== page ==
If you travel for business, inconveniences like flight delays and lost luggage aren’t your only concerns. A new report by NexTravel found that nearly one in four (22%) business travelers feel that their road time wears on their mental health.
“Business travel can be indeed grueling as it takes you away from your regular routine. As a result, people have limited access to supports that keep them healthy and emotionally stable,” says psychologist Charmian Jackman.
That’s no small task, given how frenetic and exhausting business travel can be. But, there are some best practices that mental health professionals recommend to decrease the stress that business travel can cause and protect your mental well-being on the road.
Practice good habits
The good habits that you practice at home for mental and physical health work on the road, too, says Leigh Steere, cofounder, Managing People Better, LLC, a management training and research firm. Keep moving when you can, even if it’s just taking a walk or doing some stretches in your room. Though it can be challenging when traveling, do your best to limit your intake of alcohol, fried foods, and sugar-laden desserts. “Just because you have a per-diem food allowance doesn’t mean you need to spend it all,” she says.
To the extent possible, stick to your regular sleep schedule, keeping bedtimes and wake-up times as consistent as possible. “This can be difficult when traveling across time zones, but feeling rested makes a difference in mood and outlook,” she says. In the NexTravel study, nearly half (47%) of business travelers said they don’t get enough sleep when they travel for work.
Stay in contact with loved ones
Homesickness and missing time with family and friends can also contribute to burnout. The study also found that roughly one in four people have trouble connecting with family and friends on the road (25%) and miss out on important life events (23%).
It’s important to stay connected with family and friends while traveling, says Amanda Stemen, creator and owner of counseling practice FundamentalGrowth. “Whether that’s texting throughout the day, phone calls, or video chat, it’ll help you feel more connected and still a part of your at-home life,” she says.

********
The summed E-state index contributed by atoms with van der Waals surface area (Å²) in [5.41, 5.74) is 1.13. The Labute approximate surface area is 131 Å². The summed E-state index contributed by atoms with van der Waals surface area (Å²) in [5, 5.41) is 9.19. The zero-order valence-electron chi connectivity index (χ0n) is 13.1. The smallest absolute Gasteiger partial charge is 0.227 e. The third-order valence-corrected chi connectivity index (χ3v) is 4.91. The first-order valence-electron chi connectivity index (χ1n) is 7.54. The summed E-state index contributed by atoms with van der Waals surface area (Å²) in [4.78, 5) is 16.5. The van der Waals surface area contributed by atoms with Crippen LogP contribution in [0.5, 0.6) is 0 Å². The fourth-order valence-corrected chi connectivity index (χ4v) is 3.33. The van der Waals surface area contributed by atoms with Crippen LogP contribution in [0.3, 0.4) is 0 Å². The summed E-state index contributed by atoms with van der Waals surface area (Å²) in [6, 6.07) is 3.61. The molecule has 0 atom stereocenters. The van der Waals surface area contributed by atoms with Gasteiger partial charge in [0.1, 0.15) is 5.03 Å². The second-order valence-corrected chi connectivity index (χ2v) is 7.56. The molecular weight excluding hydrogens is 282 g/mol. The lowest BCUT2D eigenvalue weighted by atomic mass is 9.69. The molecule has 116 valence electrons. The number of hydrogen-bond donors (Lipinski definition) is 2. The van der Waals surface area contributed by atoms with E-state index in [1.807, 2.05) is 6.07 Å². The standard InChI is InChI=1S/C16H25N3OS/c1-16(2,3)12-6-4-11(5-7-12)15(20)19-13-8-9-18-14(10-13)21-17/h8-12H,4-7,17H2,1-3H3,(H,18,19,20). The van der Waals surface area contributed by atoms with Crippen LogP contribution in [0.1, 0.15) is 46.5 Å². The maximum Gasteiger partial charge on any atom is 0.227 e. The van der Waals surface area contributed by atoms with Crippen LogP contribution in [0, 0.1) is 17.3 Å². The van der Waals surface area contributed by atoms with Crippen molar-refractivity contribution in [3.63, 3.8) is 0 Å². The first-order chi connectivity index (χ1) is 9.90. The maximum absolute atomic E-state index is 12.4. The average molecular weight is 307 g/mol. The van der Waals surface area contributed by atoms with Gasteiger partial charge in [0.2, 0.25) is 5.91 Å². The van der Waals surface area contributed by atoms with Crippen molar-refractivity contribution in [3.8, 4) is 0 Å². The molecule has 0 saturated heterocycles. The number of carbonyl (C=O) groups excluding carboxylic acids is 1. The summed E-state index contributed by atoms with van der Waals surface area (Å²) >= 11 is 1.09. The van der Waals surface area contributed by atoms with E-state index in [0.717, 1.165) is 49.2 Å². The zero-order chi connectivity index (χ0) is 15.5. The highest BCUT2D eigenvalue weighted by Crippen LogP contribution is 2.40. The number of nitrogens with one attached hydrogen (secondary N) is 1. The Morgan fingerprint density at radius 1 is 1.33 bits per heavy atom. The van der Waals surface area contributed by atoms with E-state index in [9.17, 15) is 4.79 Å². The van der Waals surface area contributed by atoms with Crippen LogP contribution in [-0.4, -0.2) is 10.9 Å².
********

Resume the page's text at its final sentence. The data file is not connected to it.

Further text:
The NexTravel study found that 29% of respondents felt like they had to always be available on the road. But, that kind of grueling, “always on” approach can make you less effective and more likely to burn out, says Steere.
Avoid the temptation to fill every moment of your downtime with work—checking email and voice mail, writing up meeting notes, etc. You need time away from work each day to recharge, doing something that you love. “Bring a hobby with you, or at least a good book. If the weather and location permit, visit a local attraction—such as a museum or park. Getting outside can boost mood,” Steere says.
If you’re more introverted and need time alone to recharge, build that into your schedule. If you’re a more extroverted personality who recharges by spending time with others, socialize with coworkers who are on the trip, Jackman suggests.
“For people with social anxiety or those who identify as introverts, navigating the social scene while away on business can be a nightmare,” Jackman says. Organizing a walking group or making dinner plans with a few people can work to help you feel connected but not socially overwhelmed.”
Engage in a little bleisure
Blending work and play can be another way to make business trips more enjoyable and recharge, so explore the area you’re visiting. “This can be difficult if you’re scheduled down to the minute, but if you have any free time, checking out a local café or park can bring a bit of adventure to your life, which is always good for our mental health,” Stemen says.
If you’re in a more distant locale and have the time, look into tacking on a day or two before or after your trip to see some of the sights.
Fix the foundation
If you’re experiencing challenges at home, those can be exacerbated with frequent business travel, Steere says. Business travel isn’t a good way to escape issues at home and may cause more challenges if a spouse or family member feels left out or abandoned. “If your ‘house’ is not in order when you are home, it is unlikely to become more orderly when you are on the road. Broken relationships will still be broken,” she says.
Take the steps you need to fix challenges in your personal life. “Business travel shouldn’t be an escape from something. If a person is using it to escape, then it’s important to meet with a mental health professional to discuss the escapism and formulate a plan for improving things on the home front. This is key for long-term mental health,” she says.
Regular business travel can be taxing, but if you set up some habits and routines to make it less so, you ‘ll feel better and reduce the risks of getting burned out.